Turn Every Page Review - Entertaining Double Portrait of Robert Caro and Robert Gottlieb

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Turn Every Page, from Sony Pictures Classics, present a decades-in-the-making epic as two of publishing's esteemed statesmen, Robert Caro, and Robert Gottlieb, discuss their work, lives, loves and the relationship between writer and editor.

The documentary begins with a caveat from the film's producer director, Lizzie Gottlieb, explaining for some time she had been trying to convince her father, Robert Gottlieb, the subject of the film to agree to participate and for years he resisted. Now, a nonagenarian, at 91, he agreed.


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Turn Every Page is more than a homage to the superstar publishing elite; it presents the importance of recording the days, times, seasons, and events that paint a mosaic, in words, of distant places, lives we never knew, those we revered or even despised. The mosaic, history's imprint, is needed and necessary.

Throughout the documentary we begin to see the layers pulled back on lives of these two publishing greats. A cursory first glance, like an impression, imprints a belief, when in fact the path which each of these two traveled was challenging, difficult, and determined.

The books of Robert Caro, who we understand from the introduction, have taken on an almost cult following during the pandemic, with his first book, "The Power Broker: Robert Moses and The Fall of New York," appearing on the bookshelves of pundits, experts, and analysts, and Robert Gottlieb, his longtime editor, began nearly fifty years ago.


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We travel with the two as they walk through their own lives. Gottlieb unashamedly tells the world of his years in Freudian psychoanalysis, and his determination not to become the angry man his father was, and Caro, who through his wife, Ina, explains his childhood was not to be envied, his mother died young, and his father honored her request to have him attend The Horace Mann school, which set him apart. We understand the few times he did bring friends home; it was embarrassing as his father was verbally abusive among other things.

For someone like Gottlieb, who we understand was a voracious reader, and no one read more than him, an employment recruiter explained, there was only one job, even with his Columbia University and Cambridge degrees, he could do, and he joined Simon & Schuster publishing. As he describes it in two days, he knew this was his life's work.

Caro, for a time, worked as an investigative reporter for the Long Island Newsday, and was slaving away at the typewriter, which he still uses. By the 1970s, Caro was five years into "The Power Broker," a story of the expansion of New York, the highways, byways, expressways, determining which neighborhoods and people were expendable in the creation of the modern New York and knew he needed an agent.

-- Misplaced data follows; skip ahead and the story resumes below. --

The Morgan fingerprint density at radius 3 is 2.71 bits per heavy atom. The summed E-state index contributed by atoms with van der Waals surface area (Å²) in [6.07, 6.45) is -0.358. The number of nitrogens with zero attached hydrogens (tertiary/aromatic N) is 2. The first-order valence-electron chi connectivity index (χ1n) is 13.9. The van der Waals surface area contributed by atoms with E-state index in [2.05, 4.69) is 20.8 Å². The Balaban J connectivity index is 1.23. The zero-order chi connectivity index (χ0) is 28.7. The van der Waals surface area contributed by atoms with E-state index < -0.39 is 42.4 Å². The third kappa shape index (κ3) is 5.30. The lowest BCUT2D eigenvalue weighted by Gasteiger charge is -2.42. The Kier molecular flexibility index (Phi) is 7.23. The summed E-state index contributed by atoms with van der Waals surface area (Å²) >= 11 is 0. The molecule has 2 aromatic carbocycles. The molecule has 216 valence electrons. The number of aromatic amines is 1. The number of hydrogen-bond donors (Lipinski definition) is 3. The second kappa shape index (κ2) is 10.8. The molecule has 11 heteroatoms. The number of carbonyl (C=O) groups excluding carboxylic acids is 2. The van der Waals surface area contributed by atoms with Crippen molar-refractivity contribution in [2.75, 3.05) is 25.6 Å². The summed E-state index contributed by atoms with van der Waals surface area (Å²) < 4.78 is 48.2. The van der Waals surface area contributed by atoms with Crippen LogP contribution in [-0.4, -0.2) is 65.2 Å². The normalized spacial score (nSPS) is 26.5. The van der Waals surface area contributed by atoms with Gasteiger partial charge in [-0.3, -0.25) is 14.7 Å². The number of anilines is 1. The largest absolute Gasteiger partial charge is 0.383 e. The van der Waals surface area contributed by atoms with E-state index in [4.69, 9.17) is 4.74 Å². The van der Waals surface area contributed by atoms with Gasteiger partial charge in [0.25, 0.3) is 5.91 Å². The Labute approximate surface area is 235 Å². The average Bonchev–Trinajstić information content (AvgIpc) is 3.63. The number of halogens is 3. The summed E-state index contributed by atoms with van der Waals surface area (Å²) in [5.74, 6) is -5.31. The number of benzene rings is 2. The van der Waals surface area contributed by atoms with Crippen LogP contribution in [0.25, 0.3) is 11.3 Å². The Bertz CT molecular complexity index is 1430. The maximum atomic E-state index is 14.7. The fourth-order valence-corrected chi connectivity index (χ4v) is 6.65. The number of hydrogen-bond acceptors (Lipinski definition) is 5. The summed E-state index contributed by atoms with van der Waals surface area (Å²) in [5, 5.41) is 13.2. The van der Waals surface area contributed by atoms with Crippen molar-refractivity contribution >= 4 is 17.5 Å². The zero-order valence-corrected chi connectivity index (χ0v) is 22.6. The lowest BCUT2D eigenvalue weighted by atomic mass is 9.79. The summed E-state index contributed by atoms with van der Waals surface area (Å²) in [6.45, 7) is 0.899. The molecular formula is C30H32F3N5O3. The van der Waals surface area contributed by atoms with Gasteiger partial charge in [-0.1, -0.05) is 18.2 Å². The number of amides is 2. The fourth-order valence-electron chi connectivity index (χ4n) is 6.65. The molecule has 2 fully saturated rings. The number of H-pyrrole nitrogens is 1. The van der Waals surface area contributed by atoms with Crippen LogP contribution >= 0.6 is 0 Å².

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After securing Lynn Nesbit, she understood he needed an editor and set up appointments with four potential suitors. After three dates with potentials who explained they could make him a celebrity, he met with Robert Gottlieb, who explained to him, the book would need edits, major edits to be published. The truth won out and the Caro-Gottlieb era was born.

Turn Every Page presents an entertaining and interesting look into the lives of each of these men, both passionate about their work, unapologetically honest about their pasts, and look to the future as one last collaboration between the two looms on the horizon.

With humor and insight, this unique double portrait reveals the work habits, peculiarities, and professional joys of these two ferocious intellects at the culmination of a journey that has consumed both their lives and impacted generations of politicians, activists, writers, and readers.

Turn Every Page opens in theaters in New York and Los Angeles December 30, 2022. See it.


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Country: U.S.

Language: English.

Runtime: 112minutes.

Director: Lizzie Gottlieb.

Producer: Lizzie Gottlieb, Joanne Nerenberg, Jen Small,

Featured: Robert A. Caro, Robert Gottlieb, Bill Clinton, Conan O'Brien, Maria Tucci, Ina Caro, David Remnick, Ethan Hawke, Lynn Nesbit, Steven Johnson, Oliver Young, Kathy Hourigan, Mary Norris, Colm Toibin, Lisa Lucas, Majora Carter, Daniel Mendelsohn, Neal Norris, Hunter C. Smith, Jordan Pavlin, and others.

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